Most major tech news outlets reported about a last minute, untested software change to voting machines in Ohio before the 2012 Presidential Election. The change was made by a Republican. Since the Republicans lost this election in Ohio, the story is likely to fade without interest.
Whether this was a case of tampering or not, it points toward a vulnerability in electronic voting systems different than what you might guess. An election could be rigged by altering real-time reports about votes rather than the votes themselves.
Elections are finalized when one candidate concedes, the winner confirmed. The actual votes can take weeks or months to count, but those counts are usually a formality. Even a in state with electronic voting, many absentee and provisional ballots are cast on paper by mail. In 2000, a recount of Florida was halted by the Supreme Court resulting in the state tipping the election to Bush over Gore by a single electoral college vote. The members of the electoral college could theoretically cast a dissenting vote, but even in Florida where a small gust of wind could have changed the count in either direction, not one did. In fact, 24 states have laws to punish dissenting or “faithless” electors.
In Ohio, Republican Secretary of State, Jon Husted, added a patch to electronic polls. The patch was to tabulating machines, not the voting machines. If the hack was nefarious, it would not have the capacity to alter anyone’s vote or the final count. It could have, however, easily modify the tabulations sent from the polls to the networks. It could adjust the numbers in real-time, and according to patterns in the real data. It could fudge carefully. The fake results could be kept within a range that maintained statistical validity so that any tests against exit polls or earlier results would not trigger any alarms. It could do this and nobody would know for weeks or months. If the numbers later proved inaccurate, would it matter? Husted could argue that the software wasn’t test, but that the votes themselves were not disrupted.
In the 21st century, a candidate often concedes after the news networks report the likely winner. The networks call an election after enough votes have been counted to reach a statistically clear conclusion that if all votes are counted the results would not change. It’s a complex task. The numbers are based on real-time reporting from individual polling places. In 2000, Karl Rove threw a fit when Fox News reported that Gore won Florida. The network reversed their report eventually, making Bush the de facto victor. Gore did not immediately concede, but the election results were his to contest or accept. He could only become president with a complaint and a fight, regardless of the final vote count. Karl Rove threw another fit in Ohio this year, but with or without Ohio, Obama could not lose this election.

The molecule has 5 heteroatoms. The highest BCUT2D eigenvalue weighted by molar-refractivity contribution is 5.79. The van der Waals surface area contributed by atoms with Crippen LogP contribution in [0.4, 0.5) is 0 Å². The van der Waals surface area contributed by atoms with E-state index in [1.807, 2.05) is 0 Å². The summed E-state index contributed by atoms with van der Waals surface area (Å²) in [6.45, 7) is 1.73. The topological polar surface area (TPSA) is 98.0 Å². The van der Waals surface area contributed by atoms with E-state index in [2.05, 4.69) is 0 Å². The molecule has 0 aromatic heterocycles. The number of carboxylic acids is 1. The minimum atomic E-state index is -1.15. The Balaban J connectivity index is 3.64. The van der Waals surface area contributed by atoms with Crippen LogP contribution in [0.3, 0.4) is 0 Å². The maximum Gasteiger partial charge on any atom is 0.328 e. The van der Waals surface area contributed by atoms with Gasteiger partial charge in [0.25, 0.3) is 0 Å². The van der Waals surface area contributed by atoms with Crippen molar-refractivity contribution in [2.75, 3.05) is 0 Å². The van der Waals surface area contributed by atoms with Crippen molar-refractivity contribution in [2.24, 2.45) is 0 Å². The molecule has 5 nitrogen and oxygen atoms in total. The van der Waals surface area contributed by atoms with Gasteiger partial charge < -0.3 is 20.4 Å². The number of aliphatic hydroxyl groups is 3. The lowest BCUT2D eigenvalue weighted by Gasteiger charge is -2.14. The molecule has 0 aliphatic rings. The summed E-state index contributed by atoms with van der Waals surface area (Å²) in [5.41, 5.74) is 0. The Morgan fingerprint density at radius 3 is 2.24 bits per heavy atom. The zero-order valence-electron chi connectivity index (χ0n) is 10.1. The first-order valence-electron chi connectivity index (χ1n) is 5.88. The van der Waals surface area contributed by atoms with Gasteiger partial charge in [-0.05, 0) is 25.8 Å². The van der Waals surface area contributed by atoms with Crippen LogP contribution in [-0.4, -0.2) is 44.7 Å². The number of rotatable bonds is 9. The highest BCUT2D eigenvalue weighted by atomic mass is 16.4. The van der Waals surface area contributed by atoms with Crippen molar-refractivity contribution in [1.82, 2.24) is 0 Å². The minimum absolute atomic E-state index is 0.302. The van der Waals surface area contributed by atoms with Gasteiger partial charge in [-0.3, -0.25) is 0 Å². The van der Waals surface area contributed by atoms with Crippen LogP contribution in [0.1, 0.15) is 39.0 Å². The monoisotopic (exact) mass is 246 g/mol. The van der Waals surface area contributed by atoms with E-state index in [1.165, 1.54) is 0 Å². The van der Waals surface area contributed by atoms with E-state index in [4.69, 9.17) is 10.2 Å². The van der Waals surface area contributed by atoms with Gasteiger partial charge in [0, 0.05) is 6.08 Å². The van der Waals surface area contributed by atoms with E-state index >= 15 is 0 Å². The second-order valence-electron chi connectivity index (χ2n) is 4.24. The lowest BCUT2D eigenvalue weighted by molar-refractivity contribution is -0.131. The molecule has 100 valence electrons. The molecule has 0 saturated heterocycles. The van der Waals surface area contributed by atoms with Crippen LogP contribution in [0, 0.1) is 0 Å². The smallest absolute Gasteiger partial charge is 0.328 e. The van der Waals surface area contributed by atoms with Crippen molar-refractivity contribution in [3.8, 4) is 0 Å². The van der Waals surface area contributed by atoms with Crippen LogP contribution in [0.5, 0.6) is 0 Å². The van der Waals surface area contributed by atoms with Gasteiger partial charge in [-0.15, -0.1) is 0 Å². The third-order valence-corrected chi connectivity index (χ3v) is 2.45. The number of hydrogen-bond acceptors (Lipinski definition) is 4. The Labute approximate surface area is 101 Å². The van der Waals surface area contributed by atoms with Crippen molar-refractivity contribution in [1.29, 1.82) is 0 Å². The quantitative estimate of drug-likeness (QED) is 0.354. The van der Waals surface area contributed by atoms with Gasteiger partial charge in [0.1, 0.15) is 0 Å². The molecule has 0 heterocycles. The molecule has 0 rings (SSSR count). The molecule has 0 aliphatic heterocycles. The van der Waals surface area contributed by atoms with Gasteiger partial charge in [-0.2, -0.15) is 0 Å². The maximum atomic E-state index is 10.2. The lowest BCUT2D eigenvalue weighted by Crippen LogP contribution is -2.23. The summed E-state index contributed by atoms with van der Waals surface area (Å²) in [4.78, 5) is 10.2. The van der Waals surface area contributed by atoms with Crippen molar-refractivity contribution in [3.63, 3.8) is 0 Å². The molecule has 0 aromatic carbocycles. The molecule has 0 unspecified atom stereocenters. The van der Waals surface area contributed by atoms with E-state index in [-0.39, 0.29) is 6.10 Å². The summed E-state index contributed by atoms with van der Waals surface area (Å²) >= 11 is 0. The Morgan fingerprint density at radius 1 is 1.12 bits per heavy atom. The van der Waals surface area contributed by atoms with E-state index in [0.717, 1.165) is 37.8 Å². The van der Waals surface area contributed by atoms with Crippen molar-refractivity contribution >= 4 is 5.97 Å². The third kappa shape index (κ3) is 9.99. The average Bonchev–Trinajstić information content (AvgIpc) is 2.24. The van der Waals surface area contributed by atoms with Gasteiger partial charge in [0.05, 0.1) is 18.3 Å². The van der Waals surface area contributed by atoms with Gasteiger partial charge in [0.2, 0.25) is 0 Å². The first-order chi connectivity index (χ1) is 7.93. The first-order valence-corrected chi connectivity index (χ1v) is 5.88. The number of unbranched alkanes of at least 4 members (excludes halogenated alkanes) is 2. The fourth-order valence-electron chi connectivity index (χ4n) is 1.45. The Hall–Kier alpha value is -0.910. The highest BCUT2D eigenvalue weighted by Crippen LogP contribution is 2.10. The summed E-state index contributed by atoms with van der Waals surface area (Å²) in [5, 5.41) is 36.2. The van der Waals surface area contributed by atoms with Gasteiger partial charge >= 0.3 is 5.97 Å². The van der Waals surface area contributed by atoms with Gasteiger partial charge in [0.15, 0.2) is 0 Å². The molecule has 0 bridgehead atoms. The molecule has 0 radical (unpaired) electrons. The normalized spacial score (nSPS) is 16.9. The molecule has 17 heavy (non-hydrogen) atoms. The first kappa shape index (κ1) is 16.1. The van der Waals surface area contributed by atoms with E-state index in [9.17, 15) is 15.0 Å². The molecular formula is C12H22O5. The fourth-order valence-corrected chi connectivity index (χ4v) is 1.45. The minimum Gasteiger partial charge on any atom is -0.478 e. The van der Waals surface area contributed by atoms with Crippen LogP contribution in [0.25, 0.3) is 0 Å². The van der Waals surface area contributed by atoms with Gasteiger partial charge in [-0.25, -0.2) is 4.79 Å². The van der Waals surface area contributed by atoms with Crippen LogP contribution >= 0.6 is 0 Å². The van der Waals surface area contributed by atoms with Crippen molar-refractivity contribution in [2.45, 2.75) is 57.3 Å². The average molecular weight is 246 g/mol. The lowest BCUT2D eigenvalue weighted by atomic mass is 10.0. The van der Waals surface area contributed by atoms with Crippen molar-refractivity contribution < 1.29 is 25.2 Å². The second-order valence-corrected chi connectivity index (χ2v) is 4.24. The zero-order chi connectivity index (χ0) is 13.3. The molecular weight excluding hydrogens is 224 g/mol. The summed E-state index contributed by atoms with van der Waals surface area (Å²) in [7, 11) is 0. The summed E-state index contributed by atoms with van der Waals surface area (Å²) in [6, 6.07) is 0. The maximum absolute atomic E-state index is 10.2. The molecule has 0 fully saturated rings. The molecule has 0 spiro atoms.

So why is this important? Maybe it could affect the next presidential election. More likely, it could be used to tilt elections for congress or school boards, contests with too little attention or resources to detect or dissect an anomaly.
Shouldn’t there be a law against last minute software changes? There is and it wasn’t applied. Couldn’t we look at the software now to see what it was written to do? Yes and no. You can run numbers through it to see what it yields, but code is “compiled” before it is used by computers and you can’t truly reverse that process to read the code that someone wrote. If it makes a mistake there would not be a way to point to the cause.
- Update: Lawsuit filed in Ohio over software updates to vote tabulation machines, Computer World.
- Why Is the GOP Changing Voting Machine Software Right Before the Election?, Gizmodo
- ‘Experimental’ Software Discreetly Installed On Ohio Voting Machines, TechCrunch
- Is the GOP stealing Ohio?, Salon
The story included a copy of the contract [PDF] between Republican Ohio Secretary of State Jon Husted’s office and ES&S, the nation’s largest e-voting system manufacturer, for a new, last-minute piece of software created to the custom specifications of the secretary of state. The contract itself describes the software as “High-level enhancements to ES&S’ election reporting software that extend beyond the current features and functionality of the software to facilitate a custom-developed State Election Results Reporting File.”